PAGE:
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* AbortedArc: In the 70s strips, Maggie met and quickly got engaged to Dave McKay. The wedding was rehearsed, a house was bought and the guest list was ready to go. The entire storyline was suddenly dropped at the end of 1979 and Dave was never seen or mentioned again. DC Thompson even went as far as to completely remove all mentions of their engagement from the compilation books. The 2012 release "Classic Books From The 70s" finally acknowledged this and Dave's fate was revealed in a brand new strip. [[spoiler:Dave secretly wore a wig and was moonlighting as "Baldy Bob" at Daphne's singles club]]

to:

* AbortedArc: In the 70s strips, Maggie met and quickly got engaged to Dave McKay.[=McKay=]. The wedding was rehearsed, a house was bought and the guest list was ready to go. The entire storyline was suddenly dropped at the end of 1979 and Dave was never seen or mentioned again. DC Thompson even went as far as to completely remove all mentions of their engagement from the compilation books. The 2012 release "Classic Books From The 70s" finally acknowledged this and Dave's fate was revealed in a brand new strip. [[spoiler:Dave secretly wore a wig and was moonlighting as "Baldy Bob" at Daphne's singles club]]
5th Oct '14 10:53:17 AM DaibhidC
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* AbortedArc: In 1977, there was an ongoing storyline of Maggie Broon being engaged, which suddenly stopped and was never mentioned again. In the ''Sunday Post'' 100th anniversary magazine, Maw explains that the groom's wig blew off at the wedding, at which point Daphne recognised him as "Baldie Bob" from her singles club and said he'd been going all this time, so Maggie called the wedding off. The real reason was that the creators belatedly realised StatusQuoIsGod.

to:

* AbortedArc: In 1977, there the 70s strips, Maggie met and quickly got engaged to Dave McKay. The wedding was an ongoing rehearsed, a house was bought and the guest list was ready to go. The entire storyline of Maggie Broon being engaged, which was suddenly stopped dropped at the end of 1979 and Dave was never seen or mentioned again. In DC Thompson even went as far as to completely remove all mentions of their engagement from the ''Sunday Post'' 100th anniversary magazine, Maw explains that the groom's compilation books. The 2012 release "Classic Books From The 70s" finally acknowledged this and Dave's fate was revealed in a brand new strip. [[spoiler:Dave secretly wore a wig blew off at the wedding, at which point Daphne recognised him and was moonlighting as "Baldie "Baldy Bob" from her at Daphne's singles club and said he'd been going all this time, so Maggie called the wedding off. The real reason was that the creators belatedly realised StatusQuoIsGod.club]]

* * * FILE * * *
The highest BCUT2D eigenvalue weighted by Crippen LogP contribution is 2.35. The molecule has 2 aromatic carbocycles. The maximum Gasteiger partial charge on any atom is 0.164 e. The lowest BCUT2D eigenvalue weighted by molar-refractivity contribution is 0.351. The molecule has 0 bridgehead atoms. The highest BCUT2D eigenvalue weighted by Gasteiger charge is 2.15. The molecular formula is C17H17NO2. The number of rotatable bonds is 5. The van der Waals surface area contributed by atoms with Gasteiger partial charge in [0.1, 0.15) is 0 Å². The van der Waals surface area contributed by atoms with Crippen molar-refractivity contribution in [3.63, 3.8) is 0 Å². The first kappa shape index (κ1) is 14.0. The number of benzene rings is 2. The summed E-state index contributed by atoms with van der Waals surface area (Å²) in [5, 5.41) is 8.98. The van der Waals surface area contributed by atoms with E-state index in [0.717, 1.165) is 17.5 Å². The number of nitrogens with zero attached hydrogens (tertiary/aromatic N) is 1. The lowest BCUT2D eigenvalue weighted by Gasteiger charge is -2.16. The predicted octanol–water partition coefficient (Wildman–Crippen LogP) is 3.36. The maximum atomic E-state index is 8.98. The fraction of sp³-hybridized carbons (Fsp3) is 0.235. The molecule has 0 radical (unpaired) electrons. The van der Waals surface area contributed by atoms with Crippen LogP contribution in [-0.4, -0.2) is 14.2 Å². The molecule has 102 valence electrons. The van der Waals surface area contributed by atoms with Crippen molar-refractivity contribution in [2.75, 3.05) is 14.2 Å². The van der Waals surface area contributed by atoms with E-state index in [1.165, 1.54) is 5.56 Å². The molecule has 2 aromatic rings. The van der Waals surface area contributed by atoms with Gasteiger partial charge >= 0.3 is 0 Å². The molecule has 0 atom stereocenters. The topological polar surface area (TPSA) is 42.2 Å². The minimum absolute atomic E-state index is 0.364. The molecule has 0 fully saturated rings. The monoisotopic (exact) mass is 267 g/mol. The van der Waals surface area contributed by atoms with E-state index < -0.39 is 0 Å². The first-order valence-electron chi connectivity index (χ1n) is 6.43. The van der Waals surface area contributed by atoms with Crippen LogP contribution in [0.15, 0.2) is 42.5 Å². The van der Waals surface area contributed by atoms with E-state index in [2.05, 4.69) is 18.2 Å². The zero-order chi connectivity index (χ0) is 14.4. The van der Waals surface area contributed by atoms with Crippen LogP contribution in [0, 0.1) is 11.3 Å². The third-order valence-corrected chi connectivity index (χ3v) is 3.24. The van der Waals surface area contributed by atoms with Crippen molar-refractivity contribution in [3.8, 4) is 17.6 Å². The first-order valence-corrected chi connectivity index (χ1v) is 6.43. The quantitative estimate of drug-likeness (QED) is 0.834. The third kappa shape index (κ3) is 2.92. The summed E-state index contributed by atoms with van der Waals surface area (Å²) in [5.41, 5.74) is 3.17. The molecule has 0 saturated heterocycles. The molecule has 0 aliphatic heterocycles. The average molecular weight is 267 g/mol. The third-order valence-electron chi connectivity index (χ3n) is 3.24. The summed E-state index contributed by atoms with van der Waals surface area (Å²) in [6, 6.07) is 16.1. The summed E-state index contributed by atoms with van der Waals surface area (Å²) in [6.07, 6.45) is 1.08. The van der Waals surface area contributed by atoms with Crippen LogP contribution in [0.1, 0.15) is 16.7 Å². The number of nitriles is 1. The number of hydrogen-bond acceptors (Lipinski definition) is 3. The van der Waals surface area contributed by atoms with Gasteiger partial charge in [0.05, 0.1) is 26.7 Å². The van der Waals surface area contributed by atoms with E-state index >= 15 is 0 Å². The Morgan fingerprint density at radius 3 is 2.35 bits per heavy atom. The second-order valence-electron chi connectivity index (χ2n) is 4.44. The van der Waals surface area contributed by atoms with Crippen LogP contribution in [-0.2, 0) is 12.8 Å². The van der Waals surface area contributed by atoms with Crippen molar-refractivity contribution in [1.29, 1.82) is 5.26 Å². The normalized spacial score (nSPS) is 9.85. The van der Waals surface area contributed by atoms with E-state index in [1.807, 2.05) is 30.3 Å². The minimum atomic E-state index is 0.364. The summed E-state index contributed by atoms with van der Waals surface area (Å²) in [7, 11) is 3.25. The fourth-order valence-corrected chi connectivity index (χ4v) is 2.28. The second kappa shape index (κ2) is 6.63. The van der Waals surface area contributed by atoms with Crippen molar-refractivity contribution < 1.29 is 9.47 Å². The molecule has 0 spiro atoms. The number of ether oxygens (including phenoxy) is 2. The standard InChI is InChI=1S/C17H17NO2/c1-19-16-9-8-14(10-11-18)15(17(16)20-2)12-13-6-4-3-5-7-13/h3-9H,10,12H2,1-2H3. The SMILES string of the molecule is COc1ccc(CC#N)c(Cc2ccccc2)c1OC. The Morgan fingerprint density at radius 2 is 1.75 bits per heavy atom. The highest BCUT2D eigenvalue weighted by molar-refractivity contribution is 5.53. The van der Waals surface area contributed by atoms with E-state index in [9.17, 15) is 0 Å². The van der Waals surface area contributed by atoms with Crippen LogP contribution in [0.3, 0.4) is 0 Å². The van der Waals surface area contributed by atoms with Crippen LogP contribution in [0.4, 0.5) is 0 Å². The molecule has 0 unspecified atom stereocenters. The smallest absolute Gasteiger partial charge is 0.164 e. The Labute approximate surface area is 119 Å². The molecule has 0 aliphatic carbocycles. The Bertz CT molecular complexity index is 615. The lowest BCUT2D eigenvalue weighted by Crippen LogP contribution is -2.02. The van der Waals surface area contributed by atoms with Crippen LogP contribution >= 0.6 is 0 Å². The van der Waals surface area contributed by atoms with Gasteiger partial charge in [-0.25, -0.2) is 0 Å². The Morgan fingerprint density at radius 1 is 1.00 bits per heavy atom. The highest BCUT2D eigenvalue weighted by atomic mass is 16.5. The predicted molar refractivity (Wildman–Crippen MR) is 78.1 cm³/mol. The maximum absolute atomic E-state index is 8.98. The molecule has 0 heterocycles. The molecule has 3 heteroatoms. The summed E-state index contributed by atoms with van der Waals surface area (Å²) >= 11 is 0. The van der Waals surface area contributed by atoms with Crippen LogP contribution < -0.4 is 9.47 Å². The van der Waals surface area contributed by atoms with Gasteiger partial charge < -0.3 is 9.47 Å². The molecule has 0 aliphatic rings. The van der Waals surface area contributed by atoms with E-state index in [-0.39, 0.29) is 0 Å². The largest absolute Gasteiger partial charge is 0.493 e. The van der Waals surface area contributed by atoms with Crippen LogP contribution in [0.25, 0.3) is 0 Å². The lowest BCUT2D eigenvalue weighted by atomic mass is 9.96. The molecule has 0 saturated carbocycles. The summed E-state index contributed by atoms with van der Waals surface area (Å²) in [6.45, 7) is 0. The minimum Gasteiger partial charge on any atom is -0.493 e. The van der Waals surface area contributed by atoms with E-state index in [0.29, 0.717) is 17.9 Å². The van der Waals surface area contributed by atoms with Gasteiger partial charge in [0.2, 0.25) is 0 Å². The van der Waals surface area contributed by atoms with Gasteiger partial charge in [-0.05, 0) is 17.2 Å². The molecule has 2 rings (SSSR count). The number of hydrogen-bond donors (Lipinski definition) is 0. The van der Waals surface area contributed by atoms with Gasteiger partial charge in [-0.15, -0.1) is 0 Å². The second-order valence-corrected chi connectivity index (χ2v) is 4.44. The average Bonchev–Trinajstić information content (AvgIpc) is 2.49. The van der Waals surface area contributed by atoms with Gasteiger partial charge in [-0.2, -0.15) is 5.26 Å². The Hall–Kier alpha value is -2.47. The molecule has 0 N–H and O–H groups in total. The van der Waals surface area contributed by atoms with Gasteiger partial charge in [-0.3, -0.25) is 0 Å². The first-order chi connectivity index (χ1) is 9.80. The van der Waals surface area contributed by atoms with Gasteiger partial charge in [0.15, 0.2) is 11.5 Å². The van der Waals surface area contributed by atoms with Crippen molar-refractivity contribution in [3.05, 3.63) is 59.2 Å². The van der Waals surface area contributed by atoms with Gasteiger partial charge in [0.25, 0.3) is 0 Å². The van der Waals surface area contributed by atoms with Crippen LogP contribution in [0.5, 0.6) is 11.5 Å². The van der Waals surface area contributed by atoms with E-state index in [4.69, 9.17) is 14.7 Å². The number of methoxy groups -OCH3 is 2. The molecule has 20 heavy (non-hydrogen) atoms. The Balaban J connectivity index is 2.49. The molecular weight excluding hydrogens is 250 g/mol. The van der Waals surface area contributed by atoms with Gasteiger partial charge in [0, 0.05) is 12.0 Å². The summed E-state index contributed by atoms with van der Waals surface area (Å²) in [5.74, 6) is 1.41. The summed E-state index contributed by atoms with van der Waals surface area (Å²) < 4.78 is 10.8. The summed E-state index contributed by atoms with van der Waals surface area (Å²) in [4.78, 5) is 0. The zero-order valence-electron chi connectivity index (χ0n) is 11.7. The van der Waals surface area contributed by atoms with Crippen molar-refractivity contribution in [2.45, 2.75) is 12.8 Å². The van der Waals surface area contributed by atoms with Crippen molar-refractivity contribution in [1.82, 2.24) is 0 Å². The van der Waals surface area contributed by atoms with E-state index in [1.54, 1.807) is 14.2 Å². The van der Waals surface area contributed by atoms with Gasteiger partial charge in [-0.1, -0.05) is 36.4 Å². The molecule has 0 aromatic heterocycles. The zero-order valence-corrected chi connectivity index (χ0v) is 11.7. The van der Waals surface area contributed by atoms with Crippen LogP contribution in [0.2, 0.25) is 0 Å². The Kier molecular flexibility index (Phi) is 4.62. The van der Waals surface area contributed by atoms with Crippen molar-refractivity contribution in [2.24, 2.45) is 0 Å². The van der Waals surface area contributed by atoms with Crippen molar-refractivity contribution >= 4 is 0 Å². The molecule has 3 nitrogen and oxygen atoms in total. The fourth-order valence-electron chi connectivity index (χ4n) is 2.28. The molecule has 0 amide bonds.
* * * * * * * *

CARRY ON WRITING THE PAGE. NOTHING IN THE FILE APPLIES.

* WhatHappenedToTheMouse?: In the 70s strips, Maggie met and quickly got engaged to Dave McKay. The wedding was rehearsed, a house was bought and the guest list was ready to go. The entire storyline was suddenly dropped at the end of 1979 and Dave was never seen or mentioned again. DC Thompson even went as far as to completely remove all mentions of their engagement from the compilation books. The 2012 release "Classic Books From The 70s" finally acknowledged this and Dave's fate was revealed in a brand new strip. [[spoiler:Dave secretly wore a wig and was moonlighting as "Baldy Bob" at Daphne's singles club]]
5th Oct '14 10:51:30 AM DaibhidC
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* AbortedArc: In 1977, there was an ongoing storyline of Maggie Broon being engaged, which suddenly stopped and was never mentioned again. In the ''Sunday Post'' 100th anniversary magazine, Maw explains that the groom's wig blew off at the wedding, at which point Daphne recognised him as "Baldie Bob" from her singles club and said he'd been going all this time, so Maggie called the wedding off. The real reason was that the creators belatedly realised StatusQuoIsGod.



* MissingEpisode: Several strips over the years have remained unpublished in the bi-yearly collections. Typically these are the ones covering a topical event, which given the 4 year wait between the newspaper print and the book print tend to become outdated and no longer relevant. A prime example of this was the special Broons story to mark the new Millenium. Another story where cousin [[GordonBrown Gordon]] comes to visit has also went unprinted, as he is no longer the Prime Minister.
** With regards to the yearly Classic compilations, several strips (mainly from the Watkins era) have been left unprinted due to racist overtones. Despite this, strips featuring dangerous imitable behaviour are still printed, along with a disclaimer on the page.
2nd Sep '13 3:10:34 PM MrXilla
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Added DiffLines: